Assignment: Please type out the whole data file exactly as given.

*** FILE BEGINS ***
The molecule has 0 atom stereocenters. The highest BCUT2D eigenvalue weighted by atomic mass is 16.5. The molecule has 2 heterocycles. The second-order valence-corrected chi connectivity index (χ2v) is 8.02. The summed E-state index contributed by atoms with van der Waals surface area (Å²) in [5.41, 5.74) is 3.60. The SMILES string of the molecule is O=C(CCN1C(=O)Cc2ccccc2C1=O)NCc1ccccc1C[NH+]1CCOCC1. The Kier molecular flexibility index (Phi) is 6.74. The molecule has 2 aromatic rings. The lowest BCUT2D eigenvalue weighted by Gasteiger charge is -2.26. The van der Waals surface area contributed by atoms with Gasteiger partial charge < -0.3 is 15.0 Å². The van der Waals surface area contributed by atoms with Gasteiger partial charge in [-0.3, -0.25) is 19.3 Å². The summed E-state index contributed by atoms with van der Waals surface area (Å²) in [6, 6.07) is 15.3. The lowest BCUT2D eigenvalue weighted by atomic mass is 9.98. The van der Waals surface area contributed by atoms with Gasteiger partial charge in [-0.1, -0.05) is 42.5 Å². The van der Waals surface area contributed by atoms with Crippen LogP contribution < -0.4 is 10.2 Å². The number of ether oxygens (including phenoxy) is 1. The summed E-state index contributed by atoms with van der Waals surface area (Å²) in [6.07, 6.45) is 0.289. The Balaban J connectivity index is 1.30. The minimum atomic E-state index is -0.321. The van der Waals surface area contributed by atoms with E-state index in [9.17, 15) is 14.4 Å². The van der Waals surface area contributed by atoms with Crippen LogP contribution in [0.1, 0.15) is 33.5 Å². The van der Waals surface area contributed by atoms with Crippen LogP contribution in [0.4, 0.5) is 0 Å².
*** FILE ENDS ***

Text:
The molecule has 0 atom stereocenters. The highest BCUT2D eigenvalue weighted by atomic mass is 16.5. The molecule has 2 heterocycles. The second-order valence-corrected chi connectivity index (χ2v) is 8.02. The summed E-state index contributed by atoms with van der Waals surface area (Å²) in [5.41, 5.74) is 3.60. The SMILES string of the molecule is O=C(CCN1C(=O)Cc2ccccc2C1=O)NCc1ccccc1C[NH+]1CCOCC1. The Kier molecular flexibility index (Phi) is 6.74. The molecule has 2 aromatic rings. The lowest BCUT2D eigenvalue weighted by Gasteiger charge is -2.26. The van der Waals surface area contributed by atoms with Gasteiger partial charge < -0.3 is 15.0 Å². The van der Waals surface area contributed by atoms with Gasteiger partial charge in [-0.3, -0.25) is 19.3 Å². The summed E-state index contributed by atoms with van der Waals surface area (Å²) in [6, 6.07) is 15.3. The lowest BCUT2D eigenvalue weighted by atomic mass is 9.98. The van der Waals surface area contributed by atoms with Gasteiger partial charge in [-0.1, -0.05) is 42.5 Å². The van der Waals surface area contributed by atoms with Crippen LogP contribution < -0.4 is 10.2 Å². The number of ether oxygens (including phenoxy) is 1. The summed E-state index contributed by atoms with van der Waals surface area (Å²) in [6.07, 6.45) is 0.289. The Balaban J connectivity index is 1.30. The minimum atomic E-state index is -0.321. The van der Waals surface area contributed by atoms with E-state index in [9.17, 15) is 14.4 Å². The van der Waals surface area contributed by atoms with Crippen LogP contribution in [0.1, 0.15) is 33.5 Å². The van der Waals surface area contributed by atoms with Crippen LogP contribution in [0.4, 0.5) is 0 Å².